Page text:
Category Archives: architects & architecture

Chettinad’s Palaces in View

T. S. Subramanium,in Frontline, 7 December 2018, with photos by Velankanni Raj …. where the title runs “The Palaces of Chettinad”

The palatial decorated homes of Chettiars in the Chettinad region of Tamil Nadu are symbols of a colonial-era architectural heritage marked by opulence. The stately mansions of Nattukottai Chettiars of the Chettinad region in Tamil Nadu are a statement of the affluence the mercantile community enjoyed at the height of its prosperity during the British Raj. The palatial houses, with the built-up area measuring anywhere between 20,000 square feet (1,858 sq. metres) and 70,000 sq. ft (6,503 sq. m), were mostly built in the period between the early 1800s and the 1940s. The Chettiars had set up flourishing trading and business enterprises in Burma (now Myanmar), Ceylon (now Sri Lanka), Malaysia, Singapore, Indonesia (including Java and Sumatra), Vietnam, Mauritius and the Philippines.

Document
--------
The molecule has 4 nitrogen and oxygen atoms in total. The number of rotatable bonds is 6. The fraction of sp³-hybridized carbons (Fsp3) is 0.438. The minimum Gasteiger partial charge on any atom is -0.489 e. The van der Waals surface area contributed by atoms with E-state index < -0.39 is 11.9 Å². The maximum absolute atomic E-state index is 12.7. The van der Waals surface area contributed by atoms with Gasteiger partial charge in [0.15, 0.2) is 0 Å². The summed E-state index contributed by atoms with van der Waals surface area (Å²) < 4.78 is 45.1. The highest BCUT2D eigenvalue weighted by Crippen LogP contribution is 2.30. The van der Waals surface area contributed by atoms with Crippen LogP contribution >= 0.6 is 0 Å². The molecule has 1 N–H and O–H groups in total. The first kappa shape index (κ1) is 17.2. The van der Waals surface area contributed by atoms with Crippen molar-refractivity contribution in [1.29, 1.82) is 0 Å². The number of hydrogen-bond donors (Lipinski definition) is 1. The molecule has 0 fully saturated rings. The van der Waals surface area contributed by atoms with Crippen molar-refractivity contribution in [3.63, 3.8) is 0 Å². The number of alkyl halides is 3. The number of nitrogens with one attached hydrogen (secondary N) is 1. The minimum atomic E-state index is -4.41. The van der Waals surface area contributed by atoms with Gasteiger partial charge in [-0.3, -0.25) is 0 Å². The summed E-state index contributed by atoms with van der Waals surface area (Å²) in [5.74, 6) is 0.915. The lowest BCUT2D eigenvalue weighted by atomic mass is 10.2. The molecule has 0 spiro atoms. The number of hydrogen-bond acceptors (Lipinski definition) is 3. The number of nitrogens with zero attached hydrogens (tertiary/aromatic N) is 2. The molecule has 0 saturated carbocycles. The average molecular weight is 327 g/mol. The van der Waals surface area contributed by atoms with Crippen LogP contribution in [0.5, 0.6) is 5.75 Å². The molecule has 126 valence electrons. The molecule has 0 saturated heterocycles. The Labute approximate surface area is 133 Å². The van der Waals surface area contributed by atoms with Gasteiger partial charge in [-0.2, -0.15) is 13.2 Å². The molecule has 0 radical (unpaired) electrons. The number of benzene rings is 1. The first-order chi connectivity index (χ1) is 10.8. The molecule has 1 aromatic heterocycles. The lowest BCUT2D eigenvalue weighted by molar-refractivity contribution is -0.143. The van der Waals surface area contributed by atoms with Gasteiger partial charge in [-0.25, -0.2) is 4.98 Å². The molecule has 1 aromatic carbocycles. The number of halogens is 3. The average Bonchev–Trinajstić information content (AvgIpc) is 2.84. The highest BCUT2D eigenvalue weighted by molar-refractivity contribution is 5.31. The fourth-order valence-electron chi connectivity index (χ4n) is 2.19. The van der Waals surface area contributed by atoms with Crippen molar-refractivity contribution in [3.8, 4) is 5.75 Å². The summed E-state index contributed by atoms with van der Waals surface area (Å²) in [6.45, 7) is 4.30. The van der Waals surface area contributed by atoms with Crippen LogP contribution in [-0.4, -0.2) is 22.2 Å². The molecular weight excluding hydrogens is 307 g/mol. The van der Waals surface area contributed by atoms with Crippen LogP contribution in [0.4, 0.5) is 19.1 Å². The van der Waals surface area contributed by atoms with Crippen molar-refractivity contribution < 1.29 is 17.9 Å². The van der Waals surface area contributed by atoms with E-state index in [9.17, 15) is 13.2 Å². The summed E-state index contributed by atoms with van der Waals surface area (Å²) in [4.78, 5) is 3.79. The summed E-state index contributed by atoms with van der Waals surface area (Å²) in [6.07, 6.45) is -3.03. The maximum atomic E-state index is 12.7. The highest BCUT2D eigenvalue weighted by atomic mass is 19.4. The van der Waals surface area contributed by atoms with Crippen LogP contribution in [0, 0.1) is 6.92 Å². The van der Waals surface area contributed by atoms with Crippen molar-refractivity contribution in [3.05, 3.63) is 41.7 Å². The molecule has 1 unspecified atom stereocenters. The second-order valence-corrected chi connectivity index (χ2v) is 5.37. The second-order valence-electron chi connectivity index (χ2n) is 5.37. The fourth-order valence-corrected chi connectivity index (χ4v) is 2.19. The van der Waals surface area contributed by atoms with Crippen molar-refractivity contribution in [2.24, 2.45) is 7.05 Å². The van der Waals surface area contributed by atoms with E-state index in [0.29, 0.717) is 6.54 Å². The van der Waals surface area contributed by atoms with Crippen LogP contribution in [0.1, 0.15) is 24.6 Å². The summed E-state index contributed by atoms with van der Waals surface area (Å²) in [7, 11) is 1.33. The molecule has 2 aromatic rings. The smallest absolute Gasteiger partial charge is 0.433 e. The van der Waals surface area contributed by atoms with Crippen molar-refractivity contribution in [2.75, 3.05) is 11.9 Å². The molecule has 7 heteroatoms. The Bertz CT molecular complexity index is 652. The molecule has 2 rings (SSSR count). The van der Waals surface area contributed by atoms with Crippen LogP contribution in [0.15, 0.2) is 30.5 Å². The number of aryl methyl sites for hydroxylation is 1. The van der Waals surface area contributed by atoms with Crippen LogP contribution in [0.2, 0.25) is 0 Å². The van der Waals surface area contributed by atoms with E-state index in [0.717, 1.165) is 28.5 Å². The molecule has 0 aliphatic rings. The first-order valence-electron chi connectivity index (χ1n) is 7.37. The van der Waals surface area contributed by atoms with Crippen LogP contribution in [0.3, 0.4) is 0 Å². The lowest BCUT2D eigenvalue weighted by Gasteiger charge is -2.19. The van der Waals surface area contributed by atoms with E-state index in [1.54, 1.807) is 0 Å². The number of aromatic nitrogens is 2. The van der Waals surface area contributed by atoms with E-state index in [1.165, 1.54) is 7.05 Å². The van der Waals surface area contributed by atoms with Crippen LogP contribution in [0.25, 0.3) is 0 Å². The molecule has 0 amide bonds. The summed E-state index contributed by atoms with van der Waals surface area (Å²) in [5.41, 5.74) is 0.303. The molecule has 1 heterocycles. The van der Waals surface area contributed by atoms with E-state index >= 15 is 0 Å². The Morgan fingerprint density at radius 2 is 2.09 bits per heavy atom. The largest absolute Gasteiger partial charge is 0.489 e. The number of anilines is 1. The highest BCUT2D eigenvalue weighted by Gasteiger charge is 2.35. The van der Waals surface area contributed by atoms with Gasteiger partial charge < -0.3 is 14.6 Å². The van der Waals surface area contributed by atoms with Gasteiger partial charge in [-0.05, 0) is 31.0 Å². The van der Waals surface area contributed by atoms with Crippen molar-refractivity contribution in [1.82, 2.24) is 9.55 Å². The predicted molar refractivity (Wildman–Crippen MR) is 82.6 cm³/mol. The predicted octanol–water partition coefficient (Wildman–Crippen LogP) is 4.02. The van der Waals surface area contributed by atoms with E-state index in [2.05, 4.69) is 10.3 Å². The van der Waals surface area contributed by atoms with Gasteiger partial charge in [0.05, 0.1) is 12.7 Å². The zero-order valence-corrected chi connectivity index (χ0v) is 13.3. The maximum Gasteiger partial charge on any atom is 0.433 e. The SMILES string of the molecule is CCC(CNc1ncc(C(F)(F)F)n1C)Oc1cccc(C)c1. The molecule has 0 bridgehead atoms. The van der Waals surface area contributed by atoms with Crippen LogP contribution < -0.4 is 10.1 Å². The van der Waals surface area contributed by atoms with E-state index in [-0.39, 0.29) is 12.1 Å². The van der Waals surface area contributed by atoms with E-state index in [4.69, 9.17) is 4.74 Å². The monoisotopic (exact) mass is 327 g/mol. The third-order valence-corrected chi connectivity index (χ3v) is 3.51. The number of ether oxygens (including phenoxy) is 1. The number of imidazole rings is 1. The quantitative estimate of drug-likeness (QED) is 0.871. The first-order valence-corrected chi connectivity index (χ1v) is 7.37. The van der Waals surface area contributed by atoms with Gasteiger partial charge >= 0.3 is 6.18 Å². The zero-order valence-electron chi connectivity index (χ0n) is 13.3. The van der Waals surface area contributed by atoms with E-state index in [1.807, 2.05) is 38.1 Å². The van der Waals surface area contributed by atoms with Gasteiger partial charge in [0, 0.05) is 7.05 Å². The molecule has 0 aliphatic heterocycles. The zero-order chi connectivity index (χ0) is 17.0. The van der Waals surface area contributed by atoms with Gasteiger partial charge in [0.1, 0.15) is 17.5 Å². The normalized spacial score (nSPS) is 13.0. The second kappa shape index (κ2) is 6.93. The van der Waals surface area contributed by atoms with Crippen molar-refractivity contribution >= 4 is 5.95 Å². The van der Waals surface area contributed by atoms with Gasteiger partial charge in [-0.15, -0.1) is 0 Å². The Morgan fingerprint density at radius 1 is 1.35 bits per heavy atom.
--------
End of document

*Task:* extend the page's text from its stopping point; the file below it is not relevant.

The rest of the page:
At the Chettinad palace, a large patio with “thinnais”

Continue reading

Leave a comment

Filed under architects & architecture, art & allure bewitching, cultural transmission, heritage, Hinduism, Indian religions, Indian traditions, landscape wondrous, self-reflexivity, the imaginary and the real, travelogue, unusual people, world affairs

Galle Fort and Its Literary and Pictorial Fare: A Partial Bibliography

Continue reading

Leave a comment

Filed under architects & architecture, art & allure bewitching, citizen journalism, cultural transmission, democratic measures, education, female empowerment, heritage, historical interpretation, island economy, landscape wondrous, life stories, literary achievements, meditations, politIcal discourse, reconciliation, self-reflexivity, sri lankan society, teaching profession, the imaginary and the real, tolerance, travelogue, unusual people, world affairs

Fortresses in Lanka in Past Time

Shannine Daniel, in Roar Media, where the title is “Forts and Fortresses of Ancient and Colonial Sri Lanka,”

Another lesser known ancient fortress is the Mapagala fortress—the ruins of this fortress can be found close to the Sigiriya rock and the Sigiriya tank. Image courtesy triposo.com

Continue reading

2 Comments